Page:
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This chapter is from the book

Is Lifecycle Management a “Best Practice”?

Best practices are generally defined as the processes followed to optimize service levels while minimizing risks and costs. Although few would disagree with this definition, there is often an assumption that “one size fits all” as relates to best practices in general.

Experience has taught, however, that a logical threshold determines whether a business can fully adopt best practices. Most important perhaps is whether a best practice can scale according to the complexity, size, and scope of a business. Most companies, for example, need different service levels for different types of users, and IT must be able to meet this requirement.

One way to put best practices into perspective is via an employee count or a count of the end-user population. Based on my experience, the following scaling perspective will help you understand best practices.

  • Number of Employees or End Users with Access Devices
  • Fewer than 5,000
  • 5,000 to 10,000
  • 10,000 to 20,000
  • More than 20,000

If viewed in this context, lifecycle management can be more easily adapted to the unique requirements of businesses based on the criteria of scope, size, and complexity. The fewer the number of employees or end users, the more likely that the processes will be manual and that lifecycle management will have more of a high “touch” perspective. Affordability, as it relates to investing in lifecycle management, will factor highly in the “fewer than 5,000” category. Although automation, TCO, lifecycle management, and risk are important issues to these businesses, cash flow just might not suffice to address these issues at a high level yet. And so, these businesses put off addressing these issues until profitability and investment priorities are compatible.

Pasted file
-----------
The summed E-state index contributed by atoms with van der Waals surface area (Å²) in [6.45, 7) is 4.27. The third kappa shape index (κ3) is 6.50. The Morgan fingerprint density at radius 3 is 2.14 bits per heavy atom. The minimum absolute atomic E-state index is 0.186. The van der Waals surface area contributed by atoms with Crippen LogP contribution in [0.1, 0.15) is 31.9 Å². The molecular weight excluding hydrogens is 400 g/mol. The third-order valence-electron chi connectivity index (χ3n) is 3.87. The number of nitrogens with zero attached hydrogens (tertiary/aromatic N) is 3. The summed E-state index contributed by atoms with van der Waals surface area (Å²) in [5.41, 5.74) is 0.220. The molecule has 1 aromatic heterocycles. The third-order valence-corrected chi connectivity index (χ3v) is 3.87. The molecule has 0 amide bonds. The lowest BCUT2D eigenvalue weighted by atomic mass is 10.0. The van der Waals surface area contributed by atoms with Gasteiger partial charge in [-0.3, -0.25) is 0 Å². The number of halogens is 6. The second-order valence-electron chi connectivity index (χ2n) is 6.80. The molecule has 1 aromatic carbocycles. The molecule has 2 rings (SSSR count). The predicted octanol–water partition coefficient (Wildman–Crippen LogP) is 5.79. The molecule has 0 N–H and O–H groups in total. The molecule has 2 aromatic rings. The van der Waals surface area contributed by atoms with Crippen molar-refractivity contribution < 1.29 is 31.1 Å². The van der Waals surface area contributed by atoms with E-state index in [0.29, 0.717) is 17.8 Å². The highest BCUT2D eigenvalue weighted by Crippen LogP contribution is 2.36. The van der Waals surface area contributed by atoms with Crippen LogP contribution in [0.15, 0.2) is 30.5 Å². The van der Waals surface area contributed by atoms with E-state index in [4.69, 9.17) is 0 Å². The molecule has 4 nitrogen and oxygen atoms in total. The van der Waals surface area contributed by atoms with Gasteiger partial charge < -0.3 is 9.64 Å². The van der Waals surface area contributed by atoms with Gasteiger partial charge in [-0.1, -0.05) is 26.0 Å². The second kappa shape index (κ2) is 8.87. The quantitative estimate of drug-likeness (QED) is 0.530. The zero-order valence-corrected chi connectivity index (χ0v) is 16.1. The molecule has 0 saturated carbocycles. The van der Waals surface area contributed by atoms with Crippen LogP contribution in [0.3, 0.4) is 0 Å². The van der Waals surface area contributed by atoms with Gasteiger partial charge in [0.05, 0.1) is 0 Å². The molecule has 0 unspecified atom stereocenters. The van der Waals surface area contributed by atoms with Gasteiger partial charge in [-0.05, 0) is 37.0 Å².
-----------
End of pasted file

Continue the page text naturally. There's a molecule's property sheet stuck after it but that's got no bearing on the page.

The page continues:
Management tools and predefined processes for this size of business are being scaled to make things more affordable for these companies. The market has recognized their growth potential, and so this segment will clearly get favorable attention. Even as of this writing, investment dollars are focused on scaling solutions for those businesses in the “fewer than 5,000” employees or end users category. After all, the risks and liabilities are as important (some might say more important) to this business category as to any other.